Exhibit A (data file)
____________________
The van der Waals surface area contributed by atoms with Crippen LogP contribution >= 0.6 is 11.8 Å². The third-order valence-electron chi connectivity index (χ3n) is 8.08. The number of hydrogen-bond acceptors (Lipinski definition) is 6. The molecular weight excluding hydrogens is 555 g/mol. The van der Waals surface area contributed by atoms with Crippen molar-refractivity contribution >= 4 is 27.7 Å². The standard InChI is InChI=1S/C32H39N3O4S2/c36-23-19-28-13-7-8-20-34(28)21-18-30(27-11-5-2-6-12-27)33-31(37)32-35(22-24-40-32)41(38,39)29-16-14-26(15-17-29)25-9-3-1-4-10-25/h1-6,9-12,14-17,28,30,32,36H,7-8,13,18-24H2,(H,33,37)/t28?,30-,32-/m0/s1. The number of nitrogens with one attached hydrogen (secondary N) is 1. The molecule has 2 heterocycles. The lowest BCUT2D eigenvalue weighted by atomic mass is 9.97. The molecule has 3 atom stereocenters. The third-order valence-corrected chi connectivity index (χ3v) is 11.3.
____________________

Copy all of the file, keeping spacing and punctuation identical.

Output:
The van der Waals surface area contributed by atoms with Crippen LogP contribution >= 0.6 is 11.8 Å². The third-order valence-electron chi connectivity index (χ3n) is 8.08. The number of hydrogen-bond acceptors (Lipinski definition) is 6. The molecular weight excluding hydrogens is 555 g/mol. The van der Waals surface area contributed by atoms with Crippen molar-refractivity contribution >= 4 is 27.7 Å². The standard InChI is InChI=1S/C32H39N3O4S2/c36-23-19-28-13-7-8-20-34(28)21-18-30(27-11-5-2-6-12-27)33-31(37)32-35(22-24-40-32)41(38,39)29-16-14-26(15-17-29)25-9-3-1-4-10-25/h1-6,9-12,14-17,28,30,32,36H,7-8,13,18-24H2,(H,33,37)/t28?,30-,32-/m0/s1. The number of nitrogens with one attached hydrogen (secondary N) is 1. The molecule has 2 heterocycles. The lowest BCUT2D eigenvalue weighted by atomic mass is 9.97. The molecule has 3 atom stereocenters. The third-order valence-corrected chi connectivity index (χ3v) is 11.3.